Friday, 3 January 2014

Tugging your chain

Ah, a life on the ocean wave, a sailor’s life for me, although you’d be forgiven for finding such a thing a less than attractive proposition while the wind bows and the rain lashes down. As well as a life of service it’s a life of shared experience, comradeship and true teamwork as a ship’s company perform each their allotted task to fight the ship. Without its men, a fighting ship is pointless; without their ship the men helpless.

And for all this to come together, in a lesson for companies, nay whole countries, each should appreciate what the others bring to the ensemble. Which is why officers under training are required to work in all ‘parts of ship’ under the authority of experienced ratings. It’s a curious thing to hear a Petty Officer order a young Sub-Lieutenant to scrub and paint, and then add the word, ‘Sir’. More amusing is the playing of apprentice games to put the future superior officers firmly in their place. “Well, you certainly fucked that up… Sir” always plays well, below decks.

And we all fall for the well-practised comedy routines of the salty old dogs. It’s all part of the great and seemingly endless traditional ways of naval service, bound up in sometimes impenetrable slang and a language all of its own. People even abandon their own given names in favour of a universal code of nicknames. Anybody called Smith is forever going to become ‘Smudge’ and a Reed is likely to go by ‘Blood’ throughout his career and beyond. There are many more: ‘Derby’ Allen, ‘Dinger’ Bell, ‘Wiggy’ Bennett, ‘Nobby’ Clarke, ‘Tug’ Wilson, ‘Shiner’ Wright and ‘Pincher’ Martin to give but a taste. Some, like ships themselves have long and honourable origins: Dreadnought, Fearless, Intrepid… Invincible. Others spring into life on popular whim, from cultural phenomena and the famous faces of the day.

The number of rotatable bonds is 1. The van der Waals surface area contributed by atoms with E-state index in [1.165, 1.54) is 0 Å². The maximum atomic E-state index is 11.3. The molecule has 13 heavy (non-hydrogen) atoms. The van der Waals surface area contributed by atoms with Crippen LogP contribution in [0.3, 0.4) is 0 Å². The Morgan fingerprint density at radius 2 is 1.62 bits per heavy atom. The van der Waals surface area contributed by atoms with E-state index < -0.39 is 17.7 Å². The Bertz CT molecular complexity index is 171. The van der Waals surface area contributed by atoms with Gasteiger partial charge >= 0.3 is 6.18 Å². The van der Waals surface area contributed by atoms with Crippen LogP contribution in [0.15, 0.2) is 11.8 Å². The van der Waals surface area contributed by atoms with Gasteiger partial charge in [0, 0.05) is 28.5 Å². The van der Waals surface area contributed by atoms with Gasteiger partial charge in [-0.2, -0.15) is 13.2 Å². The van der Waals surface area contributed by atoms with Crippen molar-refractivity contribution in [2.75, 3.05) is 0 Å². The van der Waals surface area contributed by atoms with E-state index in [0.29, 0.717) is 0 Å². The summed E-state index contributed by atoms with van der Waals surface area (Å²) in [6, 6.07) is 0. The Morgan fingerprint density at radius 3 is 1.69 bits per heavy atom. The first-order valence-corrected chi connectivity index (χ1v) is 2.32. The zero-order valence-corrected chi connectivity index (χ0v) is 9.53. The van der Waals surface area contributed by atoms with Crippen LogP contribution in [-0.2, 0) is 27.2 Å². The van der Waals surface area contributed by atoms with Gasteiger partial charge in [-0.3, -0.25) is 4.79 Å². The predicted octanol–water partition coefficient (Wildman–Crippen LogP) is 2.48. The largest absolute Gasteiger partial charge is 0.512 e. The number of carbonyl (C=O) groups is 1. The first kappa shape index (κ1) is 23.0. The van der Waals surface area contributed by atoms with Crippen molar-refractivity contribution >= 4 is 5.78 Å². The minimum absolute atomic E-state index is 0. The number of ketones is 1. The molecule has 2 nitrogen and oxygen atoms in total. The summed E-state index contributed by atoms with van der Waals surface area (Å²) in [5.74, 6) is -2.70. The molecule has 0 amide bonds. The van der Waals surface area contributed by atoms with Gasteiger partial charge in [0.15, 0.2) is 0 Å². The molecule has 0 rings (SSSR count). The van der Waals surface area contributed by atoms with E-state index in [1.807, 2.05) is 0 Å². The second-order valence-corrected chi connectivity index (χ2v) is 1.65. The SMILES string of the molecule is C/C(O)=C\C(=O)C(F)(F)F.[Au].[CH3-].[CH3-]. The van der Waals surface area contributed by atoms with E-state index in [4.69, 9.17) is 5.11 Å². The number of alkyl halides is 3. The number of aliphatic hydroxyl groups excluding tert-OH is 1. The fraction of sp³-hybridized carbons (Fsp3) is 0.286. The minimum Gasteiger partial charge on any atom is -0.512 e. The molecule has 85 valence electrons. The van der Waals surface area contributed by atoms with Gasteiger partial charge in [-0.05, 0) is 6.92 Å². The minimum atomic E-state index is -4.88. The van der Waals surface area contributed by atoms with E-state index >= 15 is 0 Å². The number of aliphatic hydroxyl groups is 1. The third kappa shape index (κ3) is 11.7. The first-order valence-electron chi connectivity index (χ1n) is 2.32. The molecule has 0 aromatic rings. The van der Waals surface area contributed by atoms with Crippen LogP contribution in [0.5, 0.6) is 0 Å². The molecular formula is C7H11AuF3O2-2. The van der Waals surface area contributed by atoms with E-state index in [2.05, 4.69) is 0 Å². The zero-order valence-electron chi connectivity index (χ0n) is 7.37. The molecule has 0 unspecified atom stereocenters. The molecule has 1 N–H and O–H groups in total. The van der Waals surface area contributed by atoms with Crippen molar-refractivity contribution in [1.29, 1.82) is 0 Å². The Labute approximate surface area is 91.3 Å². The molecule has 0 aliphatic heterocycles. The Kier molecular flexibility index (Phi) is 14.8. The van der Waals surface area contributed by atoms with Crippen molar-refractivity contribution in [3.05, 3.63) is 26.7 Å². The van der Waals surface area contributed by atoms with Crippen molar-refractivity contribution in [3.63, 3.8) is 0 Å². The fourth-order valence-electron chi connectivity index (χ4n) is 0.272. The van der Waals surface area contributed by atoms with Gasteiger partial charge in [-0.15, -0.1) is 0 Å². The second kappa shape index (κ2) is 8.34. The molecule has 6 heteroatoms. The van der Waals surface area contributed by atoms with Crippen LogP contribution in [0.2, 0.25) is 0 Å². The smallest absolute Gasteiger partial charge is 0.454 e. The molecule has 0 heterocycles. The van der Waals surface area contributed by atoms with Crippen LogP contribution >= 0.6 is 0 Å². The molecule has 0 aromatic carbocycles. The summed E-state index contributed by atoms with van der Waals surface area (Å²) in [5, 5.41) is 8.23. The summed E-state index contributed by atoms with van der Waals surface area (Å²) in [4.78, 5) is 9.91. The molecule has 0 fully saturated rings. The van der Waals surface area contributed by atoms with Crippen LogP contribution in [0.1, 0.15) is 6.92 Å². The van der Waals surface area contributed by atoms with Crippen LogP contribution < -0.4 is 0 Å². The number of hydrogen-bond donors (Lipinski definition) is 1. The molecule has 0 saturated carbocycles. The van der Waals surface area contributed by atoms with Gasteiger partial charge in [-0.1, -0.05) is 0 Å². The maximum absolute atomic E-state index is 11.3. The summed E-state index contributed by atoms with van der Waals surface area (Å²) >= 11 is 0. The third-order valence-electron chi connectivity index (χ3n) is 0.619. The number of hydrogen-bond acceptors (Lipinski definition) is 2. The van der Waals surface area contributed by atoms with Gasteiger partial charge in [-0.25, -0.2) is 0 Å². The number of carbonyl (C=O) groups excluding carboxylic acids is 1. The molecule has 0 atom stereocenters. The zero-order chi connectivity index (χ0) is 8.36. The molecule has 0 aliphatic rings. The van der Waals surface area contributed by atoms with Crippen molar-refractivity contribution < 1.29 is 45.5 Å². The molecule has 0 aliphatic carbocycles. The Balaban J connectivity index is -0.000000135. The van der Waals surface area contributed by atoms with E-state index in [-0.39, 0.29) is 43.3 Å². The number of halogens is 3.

The Royal Maritime Auxiliary Service, tends to name its vessels after their purpose, with tugs such as RMAS Adept, Nimble, Powerful and Faithful attending the needs of Her Majesty’s sleek, grey messengers of death. But every now and then, often when abroad, you’ll find yourselves accompanied by a vessel named after a real person; sometimes famous, such as the Sir Walter Scott or the Eleanor Roosevelt , sometimes more obscure, like the Frances K. McAllister out of New York.

Thus it was I experienced my mild comeuppance during what used to be called the Dartmouth Training Squadron (DTS) deployment, way back when. In the second half of the trans-world trip (we had the money to pay for PROPER sea training back then) as newly elevated Senior Officer Under Training, I was standing smartly at ease on deck during Procedure Alpha – the ceremonial showing of all redundant numbers - as we were guided out of Wilmington, North Carolina.

The Chief Bosun’s Mate (Buffer – even ranks and titles have nicknames) spoke quietly into my ear. “See that boat, Sir?” he asked. I glanced toward the sturdy harbour vessel currently flanking our starboard bow. “Yes Buffer” I replied. He continued “Hell of a coincidence, innit, Sir. I have an oppo with the very same name.” I screwed up my eyes and scanned the nameplate. “Blimey, Buffer – you have a mate called Lionel Fortescue?”

“No Sir, don’t be daft” he said, “My mate’s called Tug.”


  1. Good tale. Or good tug, if you prefer.

  2. Excellent, so true to life and I am still known as 'George' only because I am a 'Geordie!' Bravo Zulu.